I was brought a plate of mixed meats in under two minutes, served with slightly stale wedges of ubiquitous khubz — a sort of bastard of pita and pain de mie — that arrived pre-soaked with warm animal fat. It was excellent, but I couldn't place exactly what I was eating: One piece was spongy but dense, sort of like a pound cake made from meat. I found out it was the udder of a cow, beaten into tender submission after a long session in a pressure cooker, seasoned with parsley, coriander, garlic, salt, cumin, and sweet paprika.
Many meats in Morocco apparently benefit from the pressure cooker. A few days earlier I was in Fez, jammed into the corner of a restaurant the size of a small walk-in closet, where I was served a "steamed" sheep's tongue that had been melting away in the pressure cooker all morning. It's eaten simply with bread, chopped tomatoes and onions, and sprinkled with a blend of coarse salt and cumin. And it's fucking delicious—like pulled pork, but sheep-y.
Back in Marrakech, I made a second trip to Chez Abdeljabar, whose titular owner, once again cleaving faces and organs, handed me another mixed plate of tongue and udder—along with a serving of creamy sheep's brains. A bonus, I figured, for returning to this edible Giallo flick.
I'm not much of a brain-eater, but it got me thinking: The adventurous aspect of all of this wasn't in the eating itself – just in the will to eat. I had bought into Anthony Bourdain and Andrew Zimmern's macho eating philosophies, but it didn't steer me wrong because this stuff was, regardless of its anatomical provence, absolutely amazing to eat. A long-cooked sheep's face wouldn't be out of place in many of Brooklyn's meat-heavy hipster eateries. And tongue (the only offal served at Danny Bowien's Mission Cantina on the Lower East Side) is now practically passé.
The spectacle is, of course, a part of the experience. You can ignore the snakes and the monkeys and squawking Brits, but you can't quite ignore the base note of horse piss from the nearby carriages, or being mistaken for a "fucking German" by a food stall worker because you politely (and then not-so-politely) declined to eat their fly-swarmed kofte.
It did quickly dawn on me that I knew shit about Morocco and its culinary traditions, which are as complex as its political and ethnic history. I had no idea that the French left not only language, but also dainty patisseries that flank open-air butchers with sheep carcasses and camel heads hanging from hooks outside; or that the Spanish influence is just as strong in northern cities like Tangier and Chefchaouen, where churros, tuna-stuffed bocadillos, and a quiche called caliente reign as street food after hours spent smoking hash from foot-long sebsi pipes in dingy tea shops. There's also the Berbers, of course, who were responsible for the couscous and tagines.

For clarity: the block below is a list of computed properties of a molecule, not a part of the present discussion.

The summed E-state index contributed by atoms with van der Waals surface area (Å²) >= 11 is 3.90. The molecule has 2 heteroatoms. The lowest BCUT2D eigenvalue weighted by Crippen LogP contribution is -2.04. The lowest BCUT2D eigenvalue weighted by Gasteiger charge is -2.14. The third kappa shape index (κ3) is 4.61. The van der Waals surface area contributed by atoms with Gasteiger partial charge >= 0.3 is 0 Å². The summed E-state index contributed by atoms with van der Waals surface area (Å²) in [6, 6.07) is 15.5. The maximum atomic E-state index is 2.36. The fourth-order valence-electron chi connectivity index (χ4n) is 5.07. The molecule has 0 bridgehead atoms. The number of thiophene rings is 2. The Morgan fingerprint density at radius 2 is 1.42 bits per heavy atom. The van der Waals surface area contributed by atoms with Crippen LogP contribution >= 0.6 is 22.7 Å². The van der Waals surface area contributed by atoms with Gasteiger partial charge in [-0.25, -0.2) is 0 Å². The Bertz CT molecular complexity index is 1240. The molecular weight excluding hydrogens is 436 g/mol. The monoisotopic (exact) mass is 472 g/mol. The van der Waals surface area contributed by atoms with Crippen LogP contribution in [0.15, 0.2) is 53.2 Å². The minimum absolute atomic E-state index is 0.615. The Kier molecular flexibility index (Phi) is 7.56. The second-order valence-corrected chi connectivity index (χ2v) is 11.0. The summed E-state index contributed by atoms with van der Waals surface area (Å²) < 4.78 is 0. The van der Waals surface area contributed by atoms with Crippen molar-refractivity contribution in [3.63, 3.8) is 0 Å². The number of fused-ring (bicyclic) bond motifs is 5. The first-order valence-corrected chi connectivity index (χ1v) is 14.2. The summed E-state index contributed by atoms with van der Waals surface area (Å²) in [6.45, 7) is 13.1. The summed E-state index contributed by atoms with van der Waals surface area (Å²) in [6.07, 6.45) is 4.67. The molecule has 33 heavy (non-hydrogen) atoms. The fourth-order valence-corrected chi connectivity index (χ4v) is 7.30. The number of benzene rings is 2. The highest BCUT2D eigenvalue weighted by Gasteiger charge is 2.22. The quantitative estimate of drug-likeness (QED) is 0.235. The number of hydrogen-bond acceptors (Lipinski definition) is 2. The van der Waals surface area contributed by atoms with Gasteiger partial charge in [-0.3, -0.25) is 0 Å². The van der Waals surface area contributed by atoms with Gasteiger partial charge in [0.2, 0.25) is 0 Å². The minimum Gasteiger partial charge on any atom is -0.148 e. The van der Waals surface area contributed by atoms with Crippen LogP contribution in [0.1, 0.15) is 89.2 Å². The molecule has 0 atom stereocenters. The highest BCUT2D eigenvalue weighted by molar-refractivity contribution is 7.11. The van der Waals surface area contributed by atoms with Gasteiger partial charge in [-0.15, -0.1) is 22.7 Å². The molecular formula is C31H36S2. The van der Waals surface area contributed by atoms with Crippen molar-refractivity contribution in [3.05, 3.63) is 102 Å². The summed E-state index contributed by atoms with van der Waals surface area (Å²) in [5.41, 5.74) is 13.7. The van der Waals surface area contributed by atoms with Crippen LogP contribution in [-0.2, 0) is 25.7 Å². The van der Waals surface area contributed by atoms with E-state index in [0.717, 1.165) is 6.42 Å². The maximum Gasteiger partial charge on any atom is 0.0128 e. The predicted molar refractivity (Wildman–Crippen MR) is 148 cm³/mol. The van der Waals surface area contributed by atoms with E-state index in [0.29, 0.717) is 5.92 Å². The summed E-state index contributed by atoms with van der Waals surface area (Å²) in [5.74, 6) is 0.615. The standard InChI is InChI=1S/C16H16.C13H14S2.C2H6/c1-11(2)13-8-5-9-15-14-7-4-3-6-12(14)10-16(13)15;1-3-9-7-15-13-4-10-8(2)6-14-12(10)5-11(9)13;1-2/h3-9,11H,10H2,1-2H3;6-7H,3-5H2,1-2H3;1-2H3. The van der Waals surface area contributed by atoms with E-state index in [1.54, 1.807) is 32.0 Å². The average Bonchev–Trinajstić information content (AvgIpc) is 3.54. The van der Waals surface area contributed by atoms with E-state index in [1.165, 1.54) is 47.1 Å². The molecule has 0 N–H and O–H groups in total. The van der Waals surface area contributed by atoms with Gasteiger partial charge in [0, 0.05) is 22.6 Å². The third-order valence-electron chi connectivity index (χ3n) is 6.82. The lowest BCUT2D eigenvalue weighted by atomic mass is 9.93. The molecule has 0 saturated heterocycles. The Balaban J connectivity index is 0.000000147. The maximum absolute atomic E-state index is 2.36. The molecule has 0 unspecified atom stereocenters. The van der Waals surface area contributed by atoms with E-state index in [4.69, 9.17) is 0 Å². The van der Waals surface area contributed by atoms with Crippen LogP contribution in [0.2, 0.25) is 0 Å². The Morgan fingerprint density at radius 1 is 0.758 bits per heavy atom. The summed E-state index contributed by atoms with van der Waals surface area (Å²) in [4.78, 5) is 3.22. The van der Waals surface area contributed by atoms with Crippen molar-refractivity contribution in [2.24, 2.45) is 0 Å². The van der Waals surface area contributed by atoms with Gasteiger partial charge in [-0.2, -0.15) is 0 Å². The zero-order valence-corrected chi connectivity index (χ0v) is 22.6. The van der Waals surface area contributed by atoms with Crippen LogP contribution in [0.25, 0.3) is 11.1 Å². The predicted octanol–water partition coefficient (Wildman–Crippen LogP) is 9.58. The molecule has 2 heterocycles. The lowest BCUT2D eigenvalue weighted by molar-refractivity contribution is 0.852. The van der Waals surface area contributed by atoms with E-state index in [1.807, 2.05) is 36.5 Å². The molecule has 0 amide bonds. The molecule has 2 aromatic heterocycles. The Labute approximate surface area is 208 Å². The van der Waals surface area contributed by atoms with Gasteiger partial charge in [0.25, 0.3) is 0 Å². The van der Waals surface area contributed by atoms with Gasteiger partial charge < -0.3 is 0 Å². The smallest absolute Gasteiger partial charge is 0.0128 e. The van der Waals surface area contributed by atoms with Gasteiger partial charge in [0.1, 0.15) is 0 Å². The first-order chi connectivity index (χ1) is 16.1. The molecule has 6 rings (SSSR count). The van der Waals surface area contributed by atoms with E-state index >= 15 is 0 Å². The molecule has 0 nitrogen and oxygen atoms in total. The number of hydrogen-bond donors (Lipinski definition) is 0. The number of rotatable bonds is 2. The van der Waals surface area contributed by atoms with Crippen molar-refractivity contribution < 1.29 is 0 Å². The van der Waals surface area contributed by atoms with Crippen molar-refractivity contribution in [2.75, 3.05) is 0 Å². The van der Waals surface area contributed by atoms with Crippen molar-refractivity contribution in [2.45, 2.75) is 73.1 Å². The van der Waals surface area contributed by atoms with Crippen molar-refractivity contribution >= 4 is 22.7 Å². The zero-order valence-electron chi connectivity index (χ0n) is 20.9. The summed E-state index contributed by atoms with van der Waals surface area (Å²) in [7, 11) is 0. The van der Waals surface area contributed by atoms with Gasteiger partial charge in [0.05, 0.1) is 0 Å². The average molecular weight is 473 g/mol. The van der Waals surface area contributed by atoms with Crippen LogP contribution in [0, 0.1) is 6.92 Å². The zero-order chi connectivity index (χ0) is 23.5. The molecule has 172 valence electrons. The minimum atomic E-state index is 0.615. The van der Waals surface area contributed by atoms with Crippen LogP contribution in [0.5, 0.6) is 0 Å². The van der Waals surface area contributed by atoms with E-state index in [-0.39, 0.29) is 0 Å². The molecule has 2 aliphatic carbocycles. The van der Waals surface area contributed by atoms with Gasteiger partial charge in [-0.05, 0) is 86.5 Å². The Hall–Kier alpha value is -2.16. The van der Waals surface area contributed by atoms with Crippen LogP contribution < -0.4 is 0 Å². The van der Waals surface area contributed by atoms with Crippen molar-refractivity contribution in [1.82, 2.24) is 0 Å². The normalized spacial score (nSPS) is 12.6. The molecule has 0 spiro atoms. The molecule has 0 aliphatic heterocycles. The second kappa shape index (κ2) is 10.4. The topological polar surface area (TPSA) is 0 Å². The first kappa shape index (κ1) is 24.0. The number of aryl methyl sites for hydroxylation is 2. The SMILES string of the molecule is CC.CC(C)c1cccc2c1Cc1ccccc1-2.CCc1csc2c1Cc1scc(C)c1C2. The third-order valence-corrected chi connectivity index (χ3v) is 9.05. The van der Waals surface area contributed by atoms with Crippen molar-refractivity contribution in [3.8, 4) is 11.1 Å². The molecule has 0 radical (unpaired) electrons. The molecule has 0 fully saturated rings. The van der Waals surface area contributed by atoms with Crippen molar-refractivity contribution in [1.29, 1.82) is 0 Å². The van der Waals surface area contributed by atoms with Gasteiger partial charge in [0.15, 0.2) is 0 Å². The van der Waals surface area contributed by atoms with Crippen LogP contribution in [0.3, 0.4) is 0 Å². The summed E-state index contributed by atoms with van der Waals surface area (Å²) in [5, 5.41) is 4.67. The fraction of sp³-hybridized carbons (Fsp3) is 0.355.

Offal, too, is only the beginning. The stuffed spleen known as tehane—an old Jewish dish found in Fez that's filled with ground meat, onions, and spices, sliced and grilled and packed into sandwiches—is the extreme of the Moroccan street food spectrum. On the other end, there's the simple blue-collar bowl of bissara, a fava bean soup eaten before work, and there are too many breads to name—from the buttery meloui and tripe-like baghrir pancakes to trid, a paper-thin pastry that's cooked on a giant metal egg. There's the deep-fried knots of chebakiya, drowned in honey and sesame seeds, to be eaten with a glass of that ubiquitous mint tea that's been properly spiked with a sprig of absinthe-y wormwood.
And then there's called khlii, the Moroccan answer to duck confit. It's made from beef that's been rubbed with salt and spices, and air-dried in the sun for several days until it becomes jerky-like. It's then packed in rendered cow's fat ("stomach fat," I was told) and can be kept at room temperature for up to two years. The flavor is intensely beefy, with the noticeable tang and funk of an aged cheese, and a tongue-shriveling twist of salt. Mine was scooped from a huge blue plastic barrel — the exact same kind that Jeffrey Dahmer stuffed his victims in, I noted to myself—and will be pan-fried with eggs for breakfast.
All of this isn't to say that tagines and couscous are bad, or that they aren't an essential part of Moroccan cuisine, but that tourists are routinely but happily undersold by terraced restaurants offering a safe alternative to the food that the rest of the country eats. The only memorable tagine I ate—the classic chicken and green beans—was prepared by a woman named Um Klthum, who served as the maid and part-time cook of my four-room riad in Fez.
She brought it from home, of course, and it was incredible.